The Node

The warden slides a plate through the hatch at the bottom of the door. The tray, miraculously and with considerable impetuousness, includes a glass of champagne, a rose, chocolate, and a severed human hand. The hand is holding the rose. I am not surprised. They always give me champagne.

A second, smaller hatch swings open near the top of the door. A voice, half-dog and half cement mixer, speaks through the portal.

"Can you identify the suspect?" says the voice.

I crouch, in my moldering work-clothes, on the cement floor. I poke the hand with a silver fork.

"I’m not sure," I say. "It’s too early to tell."

"Are you using the dinner fork or the salad fork?" says the voice in the portal.

"I can never tell the difference," I say. "How am I supposed to know these things? I don’t even know if the you that slid the tray in is the you that speaks through the portal. I cannot see through the door and I cannot remember how to count footsteps. No, that it not the thing of it all. I cannot remember how to listen to footsteps. I am always hearing footsteps, but I don’t know how to listen. They walk up and down the hall to and fro, and in circles, and then I hear them walking past the window over my cot. And I can’t reach up to see the window so I can’t look, but I hear the footsteps on the gravel. I used to be able to tell when the rocks were wet or dry just from listening, but now they are always both at the same time. And then I started to hear the footsteps on the other side of the walls, all the walls, and even on the roof and across the floor, right next to me. No one was here, but perhaps someone thought of walking here just to spite me. Perhaps I heard them thinking So now I am always hearing footsteps. I cannot remember how to listen to footsteps because I cannot remember how not to hear footsteps."

"Can you identify the suspect?"

I pick up the other fork and poke the hand.

"A hand, what is a hand for?" I don’t know how to look at the hand.

"Prisoner! Know the hand by the flower it holds. How does the hand come to hold the flower?"

"Because you put it there"

"The statement is false. The hand is delivered to you as it was in life. The hand held the flower before it was severed."

"How did the hand come to hold the flower?"


I grab the chocolate and shove it in my mouth and nearly choke as I swallow it whole. I pour the champagne down my throat and quaff it down in painful gulps. I throw the glass to the side of my cell and it shatters. I think I am weeping. I think am laughing. My worms my sparks the little tributaries of my soul they don’t stop for one another at the traffic lights anymore. I breathe through my open mouth. My head is filled with salt and blood and vinegar.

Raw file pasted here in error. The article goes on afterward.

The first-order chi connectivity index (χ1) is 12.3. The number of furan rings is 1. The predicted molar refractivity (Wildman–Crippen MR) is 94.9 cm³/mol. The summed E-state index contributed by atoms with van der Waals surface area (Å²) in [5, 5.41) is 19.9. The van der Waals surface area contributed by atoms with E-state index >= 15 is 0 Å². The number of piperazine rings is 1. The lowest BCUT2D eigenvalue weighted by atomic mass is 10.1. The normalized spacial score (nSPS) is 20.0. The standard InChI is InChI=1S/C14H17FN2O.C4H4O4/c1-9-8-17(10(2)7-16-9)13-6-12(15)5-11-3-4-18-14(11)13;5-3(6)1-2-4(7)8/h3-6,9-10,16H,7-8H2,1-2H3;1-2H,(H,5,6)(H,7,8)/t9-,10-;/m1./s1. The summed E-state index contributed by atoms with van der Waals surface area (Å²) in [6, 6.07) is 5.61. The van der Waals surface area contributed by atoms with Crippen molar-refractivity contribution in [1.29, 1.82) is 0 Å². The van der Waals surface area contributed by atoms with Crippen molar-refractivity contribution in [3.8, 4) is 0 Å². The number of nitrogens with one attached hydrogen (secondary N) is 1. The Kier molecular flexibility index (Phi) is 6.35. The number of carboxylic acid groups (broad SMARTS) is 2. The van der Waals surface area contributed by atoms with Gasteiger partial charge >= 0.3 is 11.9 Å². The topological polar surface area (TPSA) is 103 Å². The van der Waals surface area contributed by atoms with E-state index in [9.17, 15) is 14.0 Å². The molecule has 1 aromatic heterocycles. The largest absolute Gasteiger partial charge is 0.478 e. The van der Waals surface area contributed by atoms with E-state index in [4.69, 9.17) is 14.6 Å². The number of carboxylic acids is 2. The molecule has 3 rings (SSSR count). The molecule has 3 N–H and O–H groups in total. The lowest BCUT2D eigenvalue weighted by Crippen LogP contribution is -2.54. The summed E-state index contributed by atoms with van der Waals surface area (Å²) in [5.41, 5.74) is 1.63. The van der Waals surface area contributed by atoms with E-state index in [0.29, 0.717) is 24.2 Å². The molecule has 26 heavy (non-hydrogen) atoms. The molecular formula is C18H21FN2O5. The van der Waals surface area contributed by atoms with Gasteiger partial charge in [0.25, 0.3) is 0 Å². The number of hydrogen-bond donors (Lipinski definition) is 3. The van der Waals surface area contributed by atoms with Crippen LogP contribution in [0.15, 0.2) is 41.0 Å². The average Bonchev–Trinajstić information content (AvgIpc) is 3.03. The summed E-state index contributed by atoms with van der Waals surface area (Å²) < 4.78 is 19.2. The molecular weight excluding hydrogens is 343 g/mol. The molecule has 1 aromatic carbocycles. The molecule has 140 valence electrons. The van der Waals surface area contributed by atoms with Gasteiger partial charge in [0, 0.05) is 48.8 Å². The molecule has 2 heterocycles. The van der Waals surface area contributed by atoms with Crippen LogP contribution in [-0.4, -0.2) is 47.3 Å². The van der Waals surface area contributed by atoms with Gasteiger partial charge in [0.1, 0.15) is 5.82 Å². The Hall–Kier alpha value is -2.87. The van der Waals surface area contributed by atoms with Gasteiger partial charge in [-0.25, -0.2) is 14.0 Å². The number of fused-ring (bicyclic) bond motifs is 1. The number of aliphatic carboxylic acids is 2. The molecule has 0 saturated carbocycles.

I look at the fingers on the hand.

"The fingers are small and clean," I say. "This is not the hand of a gardener. This hand has not known the soil."

"The statement is true. Also, the champagne was poisoned."

"You always say that the champagne is poisoned."

"That is because the champagne is always poisoned."

I watch and I think. I do not look but I watch. The most important thing is to watch for movement in the stillness. All things move when they are still. They do not move through the space of the room but they move, they waver, they change and liquefy. I watch and listen. The hand is humming but that is somebody else’s joke, and is not happening at this time.

"The hand is clean, I say. But the hand is also hard. The hand knew no love. The hand was never held."

"The statement is true. You are dying now."

"Spare me your tautologies."

"Can you identify the suspect?"

"The hand," I say slowly, "holds the rose but does not give it. The hand covets the rose."

I flip the hand. The fingers are clenched. The palm is dotted with tiny red constellations. You hold onto something too long and it hurts you inevitably.

"This hand grasped tightly. This hand is versed in the language of thorns. This hand is a poem of pain."

"Can you identify the suspect?"

"This hand is the hand of a thief."

"The statement is true."

"This hand is the hand of a thief who could not name the flower, and so he stole it instead."

"Why would he steal what he could not name?

"For fear that someone else would name the flower."

"The statement is complete."

"Ah! But the thief is not."

"The statement is true. The statement is."

The portal slides shut. The footsteps go and the footsteps come. I go back to my cot and I think of constellations. Waiters, lovers, firemen, bishops, and mechanics walk back and forth across an open field. Children climbs old ropes in the woods that they didn’t know were there before. Once I opened a small box and touched a thing wrapped in brown paper and remembered my father. I bury things forever. The earth goes down a long way. Nobody ever goes down, they never even think about. If there were flowers in the field people would look down and not forward. All the kinds of people in the world walking across an open field, without flowers, in the daylight, at night, whispering, looking at one another and wondering if they have looked too long on the lovely, gentle faces.

About the author:

Andrew S. Taylor lives in Brooklyn, and his work has appeared in such improbably diverse publications as Ellery Queen, Peridot Books, American Book Review, Ghetto Blaster Magazine, and Anime Insider. He is currently seeking publication for his first two novels.